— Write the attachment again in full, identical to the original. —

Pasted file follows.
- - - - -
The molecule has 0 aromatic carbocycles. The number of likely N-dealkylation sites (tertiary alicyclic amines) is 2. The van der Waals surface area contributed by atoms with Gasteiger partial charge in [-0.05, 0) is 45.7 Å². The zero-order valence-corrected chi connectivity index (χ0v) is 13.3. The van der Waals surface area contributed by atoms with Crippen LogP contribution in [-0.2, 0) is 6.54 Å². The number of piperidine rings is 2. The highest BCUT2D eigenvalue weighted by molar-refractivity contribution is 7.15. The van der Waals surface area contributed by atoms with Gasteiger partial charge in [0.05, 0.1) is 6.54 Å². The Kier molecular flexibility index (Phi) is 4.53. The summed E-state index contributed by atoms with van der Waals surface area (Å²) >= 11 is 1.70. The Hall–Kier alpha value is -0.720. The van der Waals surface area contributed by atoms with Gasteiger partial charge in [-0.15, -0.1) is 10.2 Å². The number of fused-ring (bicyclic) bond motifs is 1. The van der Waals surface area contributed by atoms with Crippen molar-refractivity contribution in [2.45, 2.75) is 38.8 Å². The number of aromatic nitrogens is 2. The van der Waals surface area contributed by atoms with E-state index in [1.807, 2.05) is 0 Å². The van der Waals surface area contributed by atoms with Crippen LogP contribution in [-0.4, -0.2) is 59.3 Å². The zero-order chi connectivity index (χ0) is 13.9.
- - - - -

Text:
The molecule has 0 aromatic carbocycles. The number of likely N-dealkylation sites (tertiary alicyclic amines) is 2. The van der Waals surface area contributed by atoms with Gasteiger partial charge in [-0.05, 0) is 45.7 Å². The zero-order valence-corrected chi connectivity index (χ0v) is 13.3. The van der Waals surface area contributed by atoms with Crippen LogP contribution in [-0.2, 0) is 6.54 Å². The number of piperidine rings is 2. The highest BCUT2D eigenvalue weighted by molar-refractivity contribution is 7.15. The van der Waals surface area contributed by atoms with Gasteiger partial charge in [0.05, 0.1) is 6.54 Å². The Kier molecular flexibility index (Phi) is 4.53. The summed E-state index contributed by atoms with van der Waals surface area (Å²) >= 11 is 1.70. The Hall–Kier alpha value is -0.720. The van der Waals surface area contributed by atoms with Gasteiger partial charge in [-0.15, -0.1) is 10.2 Å². The number of fused-ring (bicyclic) bond motifs is 1. The van der Waals surface area contributed by atoms with Crippen molar-refractivity contribution in [2.45, 2.75) is 38.8 Å². The number of aromatic nitrogens is 2. The van der Waals surface area contributed by atoms with E-state index in [1.807, 2.05) is 0 Å². The van der Waals surface area contributed by atoms with Crippen LogP contribution in [-0.4, -0.2) is 59.3 Å². The zero-order chi connectivity index (χ0) is 13.9.